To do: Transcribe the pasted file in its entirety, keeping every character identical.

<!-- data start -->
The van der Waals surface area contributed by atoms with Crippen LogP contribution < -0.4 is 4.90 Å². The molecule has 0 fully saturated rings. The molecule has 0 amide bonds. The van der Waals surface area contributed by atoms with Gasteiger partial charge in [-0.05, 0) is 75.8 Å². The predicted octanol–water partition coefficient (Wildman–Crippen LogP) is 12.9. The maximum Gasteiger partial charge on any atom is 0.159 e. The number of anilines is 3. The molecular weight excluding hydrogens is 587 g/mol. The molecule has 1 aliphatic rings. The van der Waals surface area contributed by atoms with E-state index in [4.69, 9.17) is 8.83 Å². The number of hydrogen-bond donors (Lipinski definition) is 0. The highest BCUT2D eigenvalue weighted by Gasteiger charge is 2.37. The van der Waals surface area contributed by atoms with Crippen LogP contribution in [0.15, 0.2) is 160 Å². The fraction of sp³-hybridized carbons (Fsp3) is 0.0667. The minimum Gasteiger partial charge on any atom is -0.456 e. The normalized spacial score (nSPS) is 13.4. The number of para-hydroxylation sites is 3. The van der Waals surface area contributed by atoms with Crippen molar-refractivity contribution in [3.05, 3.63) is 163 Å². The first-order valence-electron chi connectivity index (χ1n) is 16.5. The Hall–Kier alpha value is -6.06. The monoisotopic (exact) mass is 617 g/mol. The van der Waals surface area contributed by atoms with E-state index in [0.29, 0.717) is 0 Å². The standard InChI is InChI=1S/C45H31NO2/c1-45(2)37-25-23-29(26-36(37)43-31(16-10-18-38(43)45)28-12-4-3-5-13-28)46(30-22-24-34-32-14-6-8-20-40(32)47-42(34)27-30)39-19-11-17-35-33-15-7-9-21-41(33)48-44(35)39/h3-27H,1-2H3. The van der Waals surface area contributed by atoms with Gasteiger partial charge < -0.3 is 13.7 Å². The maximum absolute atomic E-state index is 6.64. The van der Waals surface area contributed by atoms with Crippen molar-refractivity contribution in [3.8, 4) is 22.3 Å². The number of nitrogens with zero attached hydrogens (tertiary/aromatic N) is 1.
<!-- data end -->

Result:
The van der Waals surface area contributed by atoms with Crippen LogP contribution < -0.4 is 4.90 Å². The molecule has 0 fully saturated rings. The molecule has 0 amide bonds. The van der Waals surface area contributed by atoms with Gasteiger partial charge in [-0.05, 0) is 75.8 Å². The predicted octanol–water partition coefficient (Wildman–Crippen LogP) is 12.9. The maximum Gasteiger partial charge on any atom is 0.159 e. The number of anilines is 3. The molecular weight excluding hydrogens is 587 g/mol. The molecule has 1 aliphatic rings. The van der Waals surface area contributed by atoms with E-state index in [4.69, 9.17) is 8.83 Å². The number of hydrogen-bond donors (Lipinski definition) is 0. The highest BCUT2D eigenvalue weighted by Gasteiger charge is 2.37. The van der Waals surface area contributed by atoms with Crippen LogP contribution in [0.15, 0.2) is 160 Å². The fraction of sp³-hybridized carbons (Fsp3) is 0.0667. The minimum Gasteiger partial charge on any atom is -0.456 e. The normalized spacial score (nSPS) is 13.4. The number of para-hydroxylation sites is 3. The van der Waals surface area contributed by atoms with Crippen molar-refractivity contribution in [3.05, 3.63) is 163 Å². The first-order valence-electron chi connectivity index (χ1n) is 16.5. The Hall–Kier alpha value is -6.06. The monoisotopic (exact) mass is 617 g/mol. The van der Waals surface area contributed by atoms with E-state index in [0.29, 0.717) is 0 Å². The standard InChI is InChI=1S/C45H31NO2/c1-45(2)37-25-23-29(26-36(37)43-31(16-10-18-38(43)45)28-12-4-3-5-13-28)46(30-22-24-34-32-14-6-8-20-40(32)47-42(34)27-30)39-19-11-17-35-33-15-7-9-21-41(33)48-44(35)39/h3-27H,1-2H3. The van der Waals surface area contributed by atoms with Gasteiger partial charge < -0.3 is 13.7 Å². The maximum absolute atomic E-state index is 6.64. The van der Waals surface area contributed by atoms with Crippen molar-refractivity contribution in [3.8, 4) is 22.3 Å². The number of nitrogens with zero attached hydrogens (tertiary/aromatic N) is 1.